There were ash trees near the lighthouse and, for arrow shafts, a whole copse full of beautifully straight hazel saplings. He began by felling a young ash, cut out six feet of unbranched stem, stripped off the bark and, paring by paring, shaved away the white wood, as old Mit-sima had taught him, until he had a stave of his own height, stiff at the thickened centre, lively and quick at the slender tips. The work gave him an intense pleasure. After those weeks of idleness in London, with nothing to do, whenever he wanted anything, but to press a switch or turn a handle, it was pure delight to be doing something that demanded skill and patience.
He had almost finished whittling the stave into shape, when he realized with a start that he was singing—singing! It was as though, stumbling upon himself from the outside, he had suddenly caught himself out, taken himself flagrantly at fault. Guiltily he blushed. After all, it was not to sing and enjoy himself that he had come here. It was to escape further contamination by the filth of civilized life; it was to be purified and made good; it was actively to make amends. He realized to his dismay that, absorbed in the whittling of his bow, he had forgotten what he had sworn to himself he would constantly remember—poor Linda, and his own murderous unkindness to her, and those loathsome twins, swarming like lice across the mystery of her death, insulting, with their presence, not merely his own grief and repentance, but the very gods themselves. He had sworn to remember, he had sworn unceasingly to make amends. And there was he, sitting happily over his bow-stave, singing, actually singing. …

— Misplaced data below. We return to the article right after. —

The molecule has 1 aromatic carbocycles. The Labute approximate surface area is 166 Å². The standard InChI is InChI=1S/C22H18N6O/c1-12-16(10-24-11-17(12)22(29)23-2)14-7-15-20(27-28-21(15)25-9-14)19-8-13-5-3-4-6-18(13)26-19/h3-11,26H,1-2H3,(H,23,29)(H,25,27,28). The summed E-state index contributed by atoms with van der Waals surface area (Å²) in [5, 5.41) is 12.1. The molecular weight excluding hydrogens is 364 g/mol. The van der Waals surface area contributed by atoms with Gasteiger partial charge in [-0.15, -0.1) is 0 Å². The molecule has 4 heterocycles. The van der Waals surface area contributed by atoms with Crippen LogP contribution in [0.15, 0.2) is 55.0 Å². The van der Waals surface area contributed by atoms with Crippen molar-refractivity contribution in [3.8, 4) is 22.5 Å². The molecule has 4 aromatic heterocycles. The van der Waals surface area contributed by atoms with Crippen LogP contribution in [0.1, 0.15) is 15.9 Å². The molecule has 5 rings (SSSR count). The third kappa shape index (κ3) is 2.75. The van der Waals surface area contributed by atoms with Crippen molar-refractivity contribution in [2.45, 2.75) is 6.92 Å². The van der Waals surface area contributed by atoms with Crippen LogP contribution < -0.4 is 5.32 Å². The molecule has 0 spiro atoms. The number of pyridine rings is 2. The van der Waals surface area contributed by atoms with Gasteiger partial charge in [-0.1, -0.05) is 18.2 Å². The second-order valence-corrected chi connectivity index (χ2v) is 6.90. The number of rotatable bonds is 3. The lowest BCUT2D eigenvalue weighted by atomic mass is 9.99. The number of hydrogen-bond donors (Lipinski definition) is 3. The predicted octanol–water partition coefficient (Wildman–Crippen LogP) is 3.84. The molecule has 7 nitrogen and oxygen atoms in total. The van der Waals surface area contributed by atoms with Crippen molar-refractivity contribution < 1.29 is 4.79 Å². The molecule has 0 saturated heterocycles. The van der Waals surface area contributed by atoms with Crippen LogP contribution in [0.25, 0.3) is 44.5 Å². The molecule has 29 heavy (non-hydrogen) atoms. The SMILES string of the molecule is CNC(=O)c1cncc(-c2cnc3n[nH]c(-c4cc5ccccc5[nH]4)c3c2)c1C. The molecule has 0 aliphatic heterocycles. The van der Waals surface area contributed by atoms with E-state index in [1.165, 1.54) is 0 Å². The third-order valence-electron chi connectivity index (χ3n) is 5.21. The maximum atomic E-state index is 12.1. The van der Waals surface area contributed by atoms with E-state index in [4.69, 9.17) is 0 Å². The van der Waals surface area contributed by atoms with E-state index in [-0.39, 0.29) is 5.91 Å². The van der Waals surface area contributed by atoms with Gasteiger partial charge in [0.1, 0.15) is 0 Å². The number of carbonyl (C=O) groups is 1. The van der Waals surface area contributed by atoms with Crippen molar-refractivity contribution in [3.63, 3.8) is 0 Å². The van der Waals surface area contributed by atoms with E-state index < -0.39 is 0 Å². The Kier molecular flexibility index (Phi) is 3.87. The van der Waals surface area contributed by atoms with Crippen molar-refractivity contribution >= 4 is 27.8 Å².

He went indoors, opened the box of mustard, and put some water to boil on the fire.
Half an hour later, three Delta-Minus landworkers from one of the Puttenham Bokanovsky Groups happened to be driving to Elstead and, at the top of the hill, were astonished to see a young man standing outside the abandoned lighthouse stripped to the waist and hitting himself with a whip of knotted cords. His back was horizontally streaked with crimson, and from weal to weal ran thin trickles of blood. The driver of the lorry pulled up at the side of the road and, with his two companions, stared open-mouthed at the extraordinary spectacle. One, two three—they counted the strokes. After the eighth, the young man interrupted his self-punishment to run to the wood’s edge and there be violently sick. When he had finished, he picked up the whip and began hitting himself again. Nine, ten, eleven, twelve …
“Ford!” whispered the driver. And his twins were of the same opinion.
“Fordey!” they said.
Three days later, like turkey buzzards settling on a corpse, the reporters came.
Dried and hardened over a slow fire of green wood, the bow was ready. The Savage was busy on his arrows. Thirty hazel sticks had been whittled and dried, tipped with sharp nails, carefully nocked. He had made a raid one night on the Puttenham poultry farm, and now had feathers enough to equip a whole armoury. It was at work upon the feathering of his shafts that the first of the reporters found him. Noiseless on his pneumatic shoes, the man came up behind him.
“Good-morning, Mr. Savage,” he said. “I am the representative of The Hourly Radio.”
Startled as though by the bite of a snake, the Savage sprang to his feet, scattering arrows, feathers, glue-pot and brush in all directions.
“I beg your pardon,” said the reporter, with genuine compunction. “I had no intention …” He touched his hat—the aluminum stove-pipe hat in which he carried his wireless receiver and transmitter. “Excuse my not taking it off,” he said. “It’s a bit heavy. Well, as I was saying, I am the representative of The Hourly …”
“What do you want?” asked the Savage, scowling. The reporter returned his most ingratiating smile.